if there were hurry and mistake. When they
had first thought of a wife for Steve it was as
a last hope for his respectability; a kind of
heroic treatment for which there now appeared
no necessity. Jessie had gone out of date.
They felt it difficult to accept her. Good
women as they were, they were not above
imagining Jessie s pride and satisfaction in
finding out that she had captured the son of a
millionaire in entertaining an unknown guest
They spoke of it to themselves with little
sighs, and Alice, who had some imagination,
pictured Jessie s excitement and pride in a
variety of ways.

In reality the girl had taken the denouement
in a very different manner to any of Alice s
suppositions. On that night when Nicholas
Lloyd so unconsciously assisted in it, Steve,
after seeing his father home, went directly to
the McAslins to finish the explanation. It
was a litle difficult for John to accept it, but
he was honest enough to realise that his own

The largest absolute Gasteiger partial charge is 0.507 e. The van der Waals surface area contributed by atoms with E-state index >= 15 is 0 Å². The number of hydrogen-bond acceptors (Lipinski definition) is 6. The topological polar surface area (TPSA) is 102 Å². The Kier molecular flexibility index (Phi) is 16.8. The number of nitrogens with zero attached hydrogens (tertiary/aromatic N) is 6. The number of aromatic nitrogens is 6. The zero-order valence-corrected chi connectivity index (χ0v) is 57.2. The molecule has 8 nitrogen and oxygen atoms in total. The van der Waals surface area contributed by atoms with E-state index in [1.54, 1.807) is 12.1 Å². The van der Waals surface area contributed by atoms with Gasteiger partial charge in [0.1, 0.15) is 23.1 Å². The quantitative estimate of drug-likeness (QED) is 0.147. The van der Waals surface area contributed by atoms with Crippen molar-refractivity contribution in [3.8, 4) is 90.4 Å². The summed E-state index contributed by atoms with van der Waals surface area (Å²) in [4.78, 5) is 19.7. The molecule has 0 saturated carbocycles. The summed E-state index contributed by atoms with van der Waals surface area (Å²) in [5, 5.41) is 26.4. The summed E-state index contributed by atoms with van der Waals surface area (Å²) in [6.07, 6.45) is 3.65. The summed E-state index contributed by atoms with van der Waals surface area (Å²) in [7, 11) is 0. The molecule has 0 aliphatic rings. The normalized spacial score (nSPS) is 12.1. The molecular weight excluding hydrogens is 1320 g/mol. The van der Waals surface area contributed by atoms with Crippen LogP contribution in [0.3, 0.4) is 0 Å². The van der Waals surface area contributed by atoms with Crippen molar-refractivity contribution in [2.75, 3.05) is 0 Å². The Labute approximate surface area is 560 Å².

hopes about Alice made this difficulty. Steve
then went exhaustively into the circumstances
that had made him a wanderer ; and when John
complained, and with some reason, of the con
fidence withheld from his best friends, Steve


fortified his position by a positive assurance
that his only motive had been a desire to win
Jessie s affection without a suspicion of money
influencing her. He then explained the pur
pose, and the payment of his mother s proposal,
and showed the ring she had sent Jessie and
the check given for their home-making.

So John put the little selfish ache in his heart
down below all show of feeling, and gave Steve
his hand in token of their renewed friendship
and alliance. There had evidently been an
effort of some evil influence to thwart Steve s
happiness, but his clear honesty drove away all
suspicions. And pray, how many of us are
proof against the prospect and power of money?
Mr. and Mrs. McAslin were both excited over
the circumstance, Mrs. McAslin s pride being
also strongly tinctured with a pious sentimen
tality. Considering her early relations with
Nicholas Lloyd, and his cruelty to her, she
found it easy and satisfactory to relegate the
whole affair to a just and retributive Providence.